A Year-Long Conversation: World War I – The Legacy
March 19, 2013 | Angie Barker
By Bill Balthrop
IAH Associate Director, Chairs Leadership Program
The University of North Carolina is hosting a year-long conversation during the academic year 2014-2015 on the legacy of World War I. Sponsored by the Institute for the Arts and Humanities, the College of Arts of Sciences, and in collaboration with King’s College London, this conversation will involve members of the University community and beyond.
Despite a general lack of awareness in the United States, World War I exerted enormous influence upon domestic and foreign policy. The War literally reshaped international trade, military science, gender and work roles, and the creation and endurance of nation states. Additionally, the War generated new perspectives on international law, race relations in the United States and abroad, medical and scientific advances, literature, art, theater, music, and commemoration practice just to mention a few examples. This project seeks to increase awareness about the War and its aftermath among faculty, students, and the community beyond the University and to stimulate interest in the war throughout the remainder of the centennial period.
While planning continues, several commitments already indicate a broad-ranging conversation. Examples include the following:
- Two conferences, hosted by the Institute for the Arts and Humanities, the College of Arts and Sciences, and King’s College London. One will be held in London, the other on the UNC-CH campus. Topics in development include one conference devoted to memory and commemoration, the other on conduct of the War.
- Workshops and lectures on “Gender, War and Empire in a Global Perspective,” sponsored by the Duke-UNC Gender, War and Culture Series; the Research Triangle Seminar Series on the History of Military, War and Society; and the North Carolina German Studies Seminar and Workshop Series (NCGS Series).
- A series of dramatic performances concerning World War I, both from the period and after, sponsored by the Department of Dramatic Art and the Playmakers Repertory Company. Also a series of newly commissioned dramatic performances relating to the War sponsored by the Process Series.
- Musical and dance performances relating to the theme occurring throughout the year by the Carolina Performing Arts program.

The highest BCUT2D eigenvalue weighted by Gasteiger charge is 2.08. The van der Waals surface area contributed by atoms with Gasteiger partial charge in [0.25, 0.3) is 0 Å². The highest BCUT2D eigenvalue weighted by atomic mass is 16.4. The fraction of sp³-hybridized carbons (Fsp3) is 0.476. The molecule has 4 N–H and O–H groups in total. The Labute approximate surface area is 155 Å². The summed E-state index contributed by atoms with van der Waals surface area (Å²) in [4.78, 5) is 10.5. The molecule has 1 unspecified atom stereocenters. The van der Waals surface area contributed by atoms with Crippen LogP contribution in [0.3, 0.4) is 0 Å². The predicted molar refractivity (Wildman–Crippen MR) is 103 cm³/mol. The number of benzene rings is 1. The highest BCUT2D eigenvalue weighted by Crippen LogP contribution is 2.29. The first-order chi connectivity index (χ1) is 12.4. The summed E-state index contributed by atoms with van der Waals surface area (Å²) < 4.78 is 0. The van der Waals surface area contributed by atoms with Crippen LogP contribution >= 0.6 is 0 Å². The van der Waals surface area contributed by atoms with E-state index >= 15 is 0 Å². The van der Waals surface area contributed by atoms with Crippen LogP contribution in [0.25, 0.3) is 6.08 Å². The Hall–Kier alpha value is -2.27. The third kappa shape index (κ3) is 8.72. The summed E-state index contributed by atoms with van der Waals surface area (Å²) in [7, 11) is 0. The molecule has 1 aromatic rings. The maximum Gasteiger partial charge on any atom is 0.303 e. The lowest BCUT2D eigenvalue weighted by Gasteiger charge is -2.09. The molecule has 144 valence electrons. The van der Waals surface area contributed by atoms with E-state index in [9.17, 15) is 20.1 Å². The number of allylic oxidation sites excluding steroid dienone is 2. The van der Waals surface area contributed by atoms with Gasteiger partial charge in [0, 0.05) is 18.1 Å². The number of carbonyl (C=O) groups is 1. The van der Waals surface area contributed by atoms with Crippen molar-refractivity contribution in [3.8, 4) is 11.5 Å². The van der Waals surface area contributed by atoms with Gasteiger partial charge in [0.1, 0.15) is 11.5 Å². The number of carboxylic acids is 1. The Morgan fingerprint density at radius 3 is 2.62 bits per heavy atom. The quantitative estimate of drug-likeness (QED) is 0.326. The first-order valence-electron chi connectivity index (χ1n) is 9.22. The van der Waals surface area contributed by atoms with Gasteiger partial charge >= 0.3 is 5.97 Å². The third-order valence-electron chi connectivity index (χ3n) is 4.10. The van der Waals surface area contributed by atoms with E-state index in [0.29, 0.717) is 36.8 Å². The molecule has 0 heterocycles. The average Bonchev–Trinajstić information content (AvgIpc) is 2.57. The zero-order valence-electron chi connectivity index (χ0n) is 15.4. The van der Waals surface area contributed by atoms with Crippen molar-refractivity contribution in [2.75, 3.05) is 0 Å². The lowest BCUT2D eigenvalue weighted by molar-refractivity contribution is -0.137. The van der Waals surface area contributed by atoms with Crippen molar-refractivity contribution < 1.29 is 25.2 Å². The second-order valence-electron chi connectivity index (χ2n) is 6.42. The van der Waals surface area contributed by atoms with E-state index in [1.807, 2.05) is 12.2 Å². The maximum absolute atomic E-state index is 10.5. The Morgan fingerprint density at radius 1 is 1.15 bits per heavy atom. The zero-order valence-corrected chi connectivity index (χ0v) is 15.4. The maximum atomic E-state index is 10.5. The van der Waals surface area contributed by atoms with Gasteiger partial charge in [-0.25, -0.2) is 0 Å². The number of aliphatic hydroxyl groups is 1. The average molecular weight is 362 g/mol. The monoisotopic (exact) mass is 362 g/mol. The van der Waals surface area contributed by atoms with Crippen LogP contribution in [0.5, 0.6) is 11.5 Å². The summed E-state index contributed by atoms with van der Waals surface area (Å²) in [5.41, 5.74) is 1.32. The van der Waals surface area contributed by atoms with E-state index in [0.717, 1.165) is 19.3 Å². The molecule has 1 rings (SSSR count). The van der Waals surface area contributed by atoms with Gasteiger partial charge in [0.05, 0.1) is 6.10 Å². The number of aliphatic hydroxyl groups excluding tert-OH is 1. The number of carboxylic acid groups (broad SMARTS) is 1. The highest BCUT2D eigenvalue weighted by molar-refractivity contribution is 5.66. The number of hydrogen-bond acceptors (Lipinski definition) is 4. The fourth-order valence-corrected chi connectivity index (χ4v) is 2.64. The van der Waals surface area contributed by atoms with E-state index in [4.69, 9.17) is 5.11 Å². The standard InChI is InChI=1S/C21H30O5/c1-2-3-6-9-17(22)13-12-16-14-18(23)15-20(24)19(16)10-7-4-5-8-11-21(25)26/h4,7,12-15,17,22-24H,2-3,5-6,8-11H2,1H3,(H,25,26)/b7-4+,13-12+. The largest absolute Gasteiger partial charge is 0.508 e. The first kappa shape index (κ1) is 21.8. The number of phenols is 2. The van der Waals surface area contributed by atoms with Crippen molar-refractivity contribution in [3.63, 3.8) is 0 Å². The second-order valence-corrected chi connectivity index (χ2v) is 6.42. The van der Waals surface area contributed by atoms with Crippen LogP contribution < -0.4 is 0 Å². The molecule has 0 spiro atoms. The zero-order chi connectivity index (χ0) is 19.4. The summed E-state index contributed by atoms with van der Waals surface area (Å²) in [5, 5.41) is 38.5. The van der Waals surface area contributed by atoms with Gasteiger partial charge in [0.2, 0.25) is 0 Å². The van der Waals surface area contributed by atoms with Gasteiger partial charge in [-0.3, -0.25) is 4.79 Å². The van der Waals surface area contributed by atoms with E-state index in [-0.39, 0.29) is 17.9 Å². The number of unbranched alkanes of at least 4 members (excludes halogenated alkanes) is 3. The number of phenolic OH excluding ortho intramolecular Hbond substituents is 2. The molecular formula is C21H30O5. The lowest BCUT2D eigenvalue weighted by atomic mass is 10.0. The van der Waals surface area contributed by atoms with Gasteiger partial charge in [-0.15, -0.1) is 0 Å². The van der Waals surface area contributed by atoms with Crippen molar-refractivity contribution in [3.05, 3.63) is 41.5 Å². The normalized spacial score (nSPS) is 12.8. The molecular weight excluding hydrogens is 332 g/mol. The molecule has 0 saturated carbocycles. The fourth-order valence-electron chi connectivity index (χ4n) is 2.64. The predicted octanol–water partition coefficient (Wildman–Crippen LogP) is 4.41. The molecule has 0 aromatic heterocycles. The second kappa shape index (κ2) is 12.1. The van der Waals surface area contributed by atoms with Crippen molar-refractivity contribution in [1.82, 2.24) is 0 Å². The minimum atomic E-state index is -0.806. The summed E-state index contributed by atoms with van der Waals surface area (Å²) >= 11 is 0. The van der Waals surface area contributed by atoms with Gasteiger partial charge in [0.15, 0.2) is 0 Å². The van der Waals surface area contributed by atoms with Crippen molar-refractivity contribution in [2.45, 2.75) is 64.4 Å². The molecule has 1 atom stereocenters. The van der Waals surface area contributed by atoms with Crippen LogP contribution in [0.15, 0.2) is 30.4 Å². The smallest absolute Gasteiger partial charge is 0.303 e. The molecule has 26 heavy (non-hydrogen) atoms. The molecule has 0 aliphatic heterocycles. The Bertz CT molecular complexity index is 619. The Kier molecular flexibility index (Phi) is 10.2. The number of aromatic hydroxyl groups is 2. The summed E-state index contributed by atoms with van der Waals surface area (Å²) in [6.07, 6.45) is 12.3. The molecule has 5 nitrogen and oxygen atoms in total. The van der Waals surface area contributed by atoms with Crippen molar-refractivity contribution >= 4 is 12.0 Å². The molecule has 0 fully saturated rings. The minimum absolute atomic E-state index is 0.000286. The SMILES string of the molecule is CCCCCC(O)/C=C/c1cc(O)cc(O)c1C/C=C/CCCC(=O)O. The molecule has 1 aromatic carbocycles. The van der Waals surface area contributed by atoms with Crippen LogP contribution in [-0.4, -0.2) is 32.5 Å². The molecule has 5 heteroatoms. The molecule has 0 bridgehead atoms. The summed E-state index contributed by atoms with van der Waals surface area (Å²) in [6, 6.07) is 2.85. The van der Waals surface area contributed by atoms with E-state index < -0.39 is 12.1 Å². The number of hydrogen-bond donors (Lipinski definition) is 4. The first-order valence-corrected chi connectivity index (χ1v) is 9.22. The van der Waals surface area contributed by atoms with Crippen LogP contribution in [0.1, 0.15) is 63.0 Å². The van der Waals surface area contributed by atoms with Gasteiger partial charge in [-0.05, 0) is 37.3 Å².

- Workshops for K-12 teachers on developing teaching modules about the War with online participation by teachers throughout the state of North Carolina. Sponsored by NC Learn, the School of Education, and the Transatlantic Teacher Scholars Program (a collaboration of teachers and scholars from the U.S., Great Britain and the National Archives in London).
- An exhibition and educational program about the legacy of Victory Gardens and the emergence of the community food movement, sponsored by the School of Public Health, the NC Botanical Garden, the Community Garden of Chapel Hill, and the UNC Employee Forum.
- A series of weekend seminars addressing various aspects of the War—ranging from conduct of the war, international relations, and the Home Front—for members of the public sponsored by the Program in the Humanities.
- Exhibitions throughout the year at several venues including the Ackland Museum of Art and the UNC Libraries.
- Indexing of the student newspaper, The Daily Tar Heel, for the period 1916-1919 by UNC Libraries. This will result in exhibitions and serve as a resource for faculty and students.
- A series of public lectures throughout the year by invited speakers (sponsored by individual faculty members and departments in the College of Arts and Sciences).
- Commitments have been received for more than twenty courses to be offered across departments in the College during the academic year. Courses will be taught by faculty in Communication Studies, Dramatic Art, English, German, Global Studies, History, Political Science, Public Policy, and others.
Discussions with other groups and individuals across the UNC campus indicate that even more activities will develop over the next several months.
Those of us involved in the planning of this project are enthusiastic about the response we have received from across the University and about additional possibilities that may emerge. We are, of course, also interested in learning about activities planned by other institutions and organizations and in receiving suggestions about additional innovative ideas that would enhance our own conversation.
For additional information, please contact:
Professor, Department of Communication Studies
Associate Director and Fellow, The Institute for the Arts and Humanities
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